Since mid-2015, I have been taking a number of walks and cycle rides from which I have been collecting a mixture of sketches, photos, thoughts, poems and field recordings along the way. To me, the camera is like a sampler that enables me to extract elements (or ‘beats,’ as it were) while sketching and field recording helps me get closer to the feel of a particular landscape. The poems and thoughts tend to be direct responses to the environment, or me feeling I have the freedom to ‘release’ a certain thought or idea in that environment. Fragments, all of which feed into creating works that link to a series of considerations formulated in early 2015 (see below), as a means to help create a methodology, following earlier experiments related to my dual compositions. New paintings based on this were developed in my Dartmoor and Exeter studios.
Inspired upon reading Richard Diebenkorn’s, 10 Rules for Painting:
1. Reverse and fragment image and use of forms.
2. Interplay colour and movement: no fixed perspective.
3. Consider Minimalism as a paradox to be painted.
4. Embrace the imaginative process of Drone to create a ‘division of realities’ and ‘changes in scale.’
5. Infinity does not vanish, it becomes a silent performance through a visual sound.
6. Consider ‘the fugitive’ in Impressionism.
7. Meaning is inherent to colour.
8. Dialogue is the unseen unity.
9. It’s not about the form but the suitability of form without form.
10. The painting forms its own complete movement, free of time.
The Cycle Diaries started as a way of exploring new ideas, initially intended to form a collection of mainly sketches and photos for landscapes. As time went on, I also found myself experimenting quite a bit with writing and performance stills; the land remaining present to my interest in an enigmatic sense of unity.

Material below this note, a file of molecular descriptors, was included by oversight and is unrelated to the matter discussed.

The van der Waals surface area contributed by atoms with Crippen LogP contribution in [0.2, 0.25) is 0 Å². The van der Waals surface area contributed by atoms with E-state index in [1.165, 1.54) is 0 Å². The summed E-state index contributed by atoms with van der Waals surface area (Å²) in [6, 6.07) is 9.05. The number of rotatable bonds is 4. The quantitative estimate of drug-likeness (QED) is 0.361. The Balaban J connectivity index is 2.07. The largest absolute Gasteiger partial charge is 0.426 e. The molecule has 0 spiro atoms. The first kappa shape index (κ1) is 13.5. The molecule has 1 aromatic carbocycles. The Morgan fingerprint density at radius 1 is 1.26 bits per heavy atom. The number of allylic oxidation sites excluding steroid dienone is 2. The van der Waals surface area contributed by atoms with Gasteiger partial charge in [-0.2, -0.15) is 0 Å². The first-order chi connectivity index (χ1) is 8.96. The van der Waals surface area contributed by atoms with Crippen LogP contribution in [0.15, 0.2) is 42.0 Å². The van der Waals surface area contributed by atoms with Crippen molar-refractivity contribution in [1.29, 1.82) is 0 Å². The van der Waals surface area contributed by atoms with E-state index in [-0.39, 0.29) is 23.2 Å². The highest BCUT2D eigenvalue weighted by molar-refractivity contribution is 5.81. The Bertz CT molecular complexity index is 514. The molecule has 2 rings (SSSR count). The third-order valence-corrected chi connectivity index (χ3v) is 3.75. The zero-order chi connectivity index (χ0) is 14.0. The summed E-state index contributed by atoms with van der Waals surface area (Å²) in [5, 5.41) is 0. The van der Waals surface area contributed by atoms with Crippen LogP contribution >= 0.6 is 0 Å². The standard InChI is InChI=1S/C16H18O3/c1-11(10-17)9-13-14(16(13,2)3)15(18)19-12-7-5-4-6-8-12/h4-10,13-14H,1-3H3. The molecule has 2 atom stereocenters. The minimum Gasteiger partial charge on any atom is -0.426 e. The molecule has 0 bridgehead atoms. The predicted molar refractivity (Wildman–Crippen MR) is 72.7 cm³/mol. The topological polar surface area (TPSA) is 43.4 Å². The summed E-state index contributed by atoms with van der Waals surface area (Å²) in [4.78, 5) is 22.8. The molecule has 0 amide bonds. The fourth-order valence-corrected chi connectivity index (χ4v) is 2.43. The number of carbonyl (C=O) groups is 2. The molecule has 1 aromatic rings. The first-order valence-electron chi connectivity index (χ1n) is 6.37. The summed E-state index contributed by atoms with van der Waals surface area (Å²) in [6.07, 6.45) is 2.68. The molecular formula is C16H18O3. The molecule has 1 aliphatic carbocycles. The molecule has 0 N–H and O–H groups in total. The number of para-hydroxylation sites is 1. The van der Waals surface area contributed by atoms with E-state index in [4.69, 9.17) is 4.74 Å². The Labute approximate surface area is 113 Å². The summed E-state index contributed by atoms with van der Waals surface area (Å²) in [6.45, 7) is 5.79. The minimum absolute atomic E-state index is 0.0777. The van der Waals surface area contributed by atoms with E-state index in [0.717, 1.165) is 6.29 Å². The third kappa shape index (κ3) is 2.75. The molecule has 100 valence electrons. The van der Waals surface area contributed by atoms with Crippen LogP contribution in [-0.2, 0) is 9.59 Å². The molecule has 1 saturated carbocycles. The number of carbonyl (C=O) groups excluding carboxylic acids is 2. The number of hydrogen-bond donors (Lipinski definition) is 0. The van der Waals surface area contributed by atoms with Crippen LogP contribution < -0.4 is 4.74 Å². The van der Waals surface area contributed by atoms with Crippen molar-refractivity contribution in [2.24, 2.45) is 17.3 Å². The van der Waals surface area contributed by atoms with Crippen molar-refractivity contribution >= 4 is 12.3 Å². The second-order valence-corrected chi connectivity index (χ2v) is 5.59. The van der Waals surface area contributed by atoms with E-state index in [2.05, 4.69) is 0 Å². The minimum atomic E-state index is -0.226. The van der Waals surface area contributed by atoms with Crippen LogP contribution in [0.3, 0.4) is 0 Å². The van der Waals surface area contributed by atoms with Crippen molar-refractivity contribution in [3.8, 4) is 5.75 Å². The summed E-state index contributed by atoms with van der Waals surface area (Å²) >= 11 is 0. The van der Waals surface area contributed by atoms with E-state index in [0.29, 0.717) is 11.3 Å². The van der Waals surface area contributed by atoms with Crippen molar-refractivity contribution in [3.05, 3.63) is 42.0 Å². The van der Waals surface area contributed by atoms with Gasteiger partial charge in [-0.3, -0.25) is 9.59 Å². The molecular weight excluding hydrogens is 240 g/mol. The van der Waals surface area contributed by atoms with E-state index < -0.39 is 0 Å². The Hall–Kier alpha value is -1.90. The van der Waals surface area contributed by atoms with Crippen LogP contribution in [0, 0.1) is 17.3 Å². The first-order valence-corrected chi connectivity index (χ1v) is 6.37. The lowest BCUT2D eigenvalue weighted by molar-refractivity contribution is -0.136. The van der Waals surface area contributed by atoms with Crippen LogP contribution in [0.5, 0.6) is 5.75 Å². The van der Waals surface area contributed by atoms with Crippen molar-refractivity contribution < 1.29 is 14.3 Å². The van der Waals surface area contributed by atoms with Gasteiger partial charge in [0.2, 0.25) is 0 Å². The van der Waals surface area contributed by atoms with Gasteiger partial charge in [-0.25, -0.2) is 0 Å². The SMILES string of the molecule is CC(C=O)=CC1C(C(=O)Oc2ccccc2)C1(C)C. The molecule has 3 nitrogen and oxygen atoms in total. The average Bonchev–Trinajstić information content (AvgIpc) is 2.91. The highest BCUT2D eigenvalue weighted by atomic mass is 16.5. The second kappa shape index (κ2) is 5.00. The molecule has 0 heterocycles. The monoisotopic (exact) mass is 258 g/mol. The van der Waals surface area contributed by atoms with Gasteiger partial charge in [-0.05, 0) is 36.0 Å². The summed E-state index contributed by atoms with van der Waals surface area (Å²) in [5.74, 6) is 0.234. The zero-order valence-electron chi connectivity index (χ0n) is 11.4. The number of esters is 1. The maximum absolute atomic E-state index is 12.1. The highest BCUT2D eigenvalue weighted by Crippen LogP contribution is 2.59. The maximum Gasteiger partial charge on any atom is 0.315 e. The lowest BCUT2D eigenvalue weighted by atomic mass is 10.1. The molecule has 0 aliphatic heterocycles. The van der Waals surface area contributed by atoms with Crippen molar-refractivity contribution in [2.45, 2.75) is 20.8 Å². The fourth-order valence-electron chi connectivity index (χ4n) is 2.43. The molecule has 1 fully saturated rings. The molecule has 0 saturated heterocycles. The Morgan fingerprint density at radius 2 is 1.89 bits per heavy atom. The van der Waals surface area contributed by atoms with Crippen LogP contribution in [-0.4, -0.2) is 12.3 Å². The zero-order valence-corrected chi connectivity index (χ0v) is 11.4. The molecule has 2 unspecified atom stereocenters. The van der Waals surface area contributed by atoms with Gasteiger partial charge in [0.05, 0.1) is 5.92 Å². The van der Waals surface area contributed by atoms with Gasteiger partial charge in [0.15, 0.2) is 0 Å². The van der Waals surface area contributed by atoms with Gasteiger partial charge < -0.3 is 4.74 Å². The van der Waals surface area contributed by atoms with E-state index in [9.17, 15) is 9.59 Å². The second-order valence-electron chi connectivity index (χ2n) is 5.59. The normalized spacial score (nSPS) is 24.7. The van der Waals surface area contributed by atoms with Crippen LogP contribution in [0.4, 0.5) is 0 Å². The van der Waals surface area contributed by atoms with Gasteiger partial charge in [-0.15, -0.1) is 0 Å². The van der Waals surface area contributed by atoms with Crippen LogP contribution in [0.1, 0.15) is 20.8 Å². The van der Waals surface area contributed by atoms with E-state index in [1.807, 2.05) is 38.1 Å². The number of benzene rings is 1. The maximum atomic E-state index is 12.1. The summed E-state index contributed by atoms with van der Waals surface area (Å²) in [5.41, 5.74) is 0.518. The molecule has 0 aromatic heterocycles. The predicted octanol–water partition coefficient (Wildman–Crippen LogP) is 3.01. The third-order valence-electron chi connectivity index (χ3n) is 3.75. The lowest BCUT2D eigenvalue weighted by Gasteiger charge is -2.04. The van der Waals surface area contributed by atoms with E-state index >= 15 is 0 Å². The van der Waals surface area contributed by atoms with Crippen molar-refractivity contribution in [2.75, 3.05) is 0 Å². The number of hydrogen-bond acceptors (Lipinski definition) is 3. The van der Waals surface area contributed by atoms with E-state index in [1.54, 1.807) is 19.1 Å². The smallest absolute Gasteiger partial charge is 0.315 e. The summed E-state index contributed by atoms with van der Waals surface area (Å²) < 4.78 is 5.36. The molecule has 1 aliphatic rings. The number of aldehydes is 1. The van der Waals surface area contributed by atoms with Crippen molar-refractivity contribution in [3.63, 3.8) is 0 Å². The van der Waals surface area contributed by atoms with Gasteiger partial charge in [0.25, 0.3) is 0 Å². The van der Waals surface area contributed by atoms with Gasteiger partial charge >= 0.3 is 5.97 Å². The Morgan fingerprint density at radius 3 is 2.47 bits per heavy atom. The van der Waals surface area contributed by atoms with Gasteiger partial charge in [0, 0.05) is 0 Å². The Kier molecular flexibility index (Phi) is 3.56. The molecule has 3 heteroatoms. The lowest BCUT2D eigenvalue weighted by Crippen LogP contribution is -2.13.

22 June: Getting Lost!
I set out with the aim of riding from Exeter to Dawlish Warren, roughly 22 miles there and back. As I was reaching the Double Locks, I changed my mind and decided to head for Haldon cycle track via Shillingford St. George. I had ridden this way before while living in a pub in nearby Doddiscombsleigh. However, I ended up in Kennford, not exactly off course, but not advisable to try and get to Haldon via the dual carriageway! I asked a lady for directions and she pointed me back towards Clapham. As I was riding back, I noticed a sign for Haldon campsite and headed up what turned out to be a monster of a hill, which took me way off course! The ride down the hill was great fun though, as I got splattered with mud speeding down the country lane. I came to a crossroads and ditched the idea of Haldon, instead embracing this wayward journey to which I hoped to find my way to Dawlish Warren (back to Plan A). I found the route to Kenton from the back roads, by way of the woodland gardens and Belvedere Tower at Powderham – more hills with some breath-taking views and great fun to ride down! I got directions to Kenton from a couple walking their dog and then a nice lady in Kenton directed me to Starcross, which I managed to find via taking a shortcut through fields near Powderham. From there, it was a decidedly more straightforward journey to Dawlish Warren where I had chocolate ice-cream and hot chocolate with whipped cream. My thighs were burning from all the hills, but the sun had come out and I sat on the beach before riding the cycle trail back to Exeter. I found the sky particularly dramatic today and most of the photos reflect my being drawn to that. All in all, I covered almost 30 miles on the bike!
Reductions are developments that continue to explore the enigma of unity amid constant flux, inspired largely by some of the drone and dub techno I often listen to – sounds stripped down to form an elongated sparseness that seem to grow into something new each time you hear it. A lot of the music I listen to fuses samples from the natural environment and I consider my approach to drawing and painting to hold something of a methodological affinity: form is an illusion – the artist is not separate from nature.